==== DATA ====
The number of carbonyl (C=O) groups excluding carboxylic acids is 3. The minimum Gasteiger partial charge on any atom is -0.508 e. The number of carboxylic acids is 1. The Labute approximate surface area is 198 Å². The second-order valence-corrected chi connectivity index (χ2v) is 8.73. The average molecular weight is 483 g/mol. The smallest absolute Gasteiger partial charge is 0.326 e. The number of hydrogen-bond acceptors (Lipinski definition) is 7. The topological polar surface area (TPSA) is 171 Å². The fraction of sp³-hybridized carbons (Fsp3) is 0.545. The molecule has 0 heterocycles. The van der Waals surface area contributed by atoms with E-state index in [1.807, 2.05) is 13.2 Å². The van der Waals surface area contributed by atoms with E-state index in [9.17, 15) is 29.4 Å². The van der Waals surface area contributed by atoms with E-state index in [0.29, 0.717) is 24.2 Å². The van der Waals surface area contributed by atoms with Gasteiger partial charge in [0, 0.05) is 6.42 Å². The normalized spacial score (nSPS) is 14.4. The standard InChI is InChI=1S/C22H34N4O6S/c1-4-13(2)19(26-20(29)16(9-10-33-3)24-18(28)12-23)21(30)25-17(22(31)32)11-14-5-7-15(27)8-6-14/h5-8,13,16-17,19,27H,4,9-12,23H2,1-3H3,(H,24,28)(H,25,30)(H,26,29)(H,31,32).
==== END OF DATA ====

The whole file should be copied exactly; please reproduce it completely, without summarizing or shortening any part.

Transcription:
The number of carbonyl (C=O) groups excluding carboxylic acids is 3. The minimum Gasteiger partial charge on any atom is -0.508 e. The number of carboxylic acids is 1. The Labute approximate surface area is 198 Å². The second-order valence-corrected chi connectivity index (χ2v) is 8.73. The average molecular weight is 483 g/mol. The smallest absolute Gasteiger partial charge is 0.326 e. The number of hydrogen-bond acceptors (Lipinski definition) is 7. The topological polar surface area (TPSA) is 171 Å². The fraction of sp³-hybridized carbons (Fsp3) is 0.545. The molecule has 0 heterocycles. The van der Waals surface area contributed by atoms with E-state index in [1.807, 2.05) is 13.2 Å². The van der Waals surface area contributed by atoms with E-state index in [9.17, 15) is 29.4 Å². The van der Waals surface area contributed by atoms with E-state index in [0.29, 0.717) is 24.2 Å². The van der Waals surface area contributed by atoms with Gasteiger partial charge in [0, 0.05) is 6.42 Å². The normalized spacial score (nSPS) is 14.4. The standard InChI is InChI=1S/C22H34N4O6S/c1-4-13(2)19(26-20(29)16(9-10-33-3)24-18(28)12-23)21(30)25-17(22(31)32)11-14-5-7-15(27)8-6-14/h5-8,13,16-17,19,27H,4,9-12,23H2,1-3H3,(H,24,28)(H,25,30)(H,26,29)(H,31,32).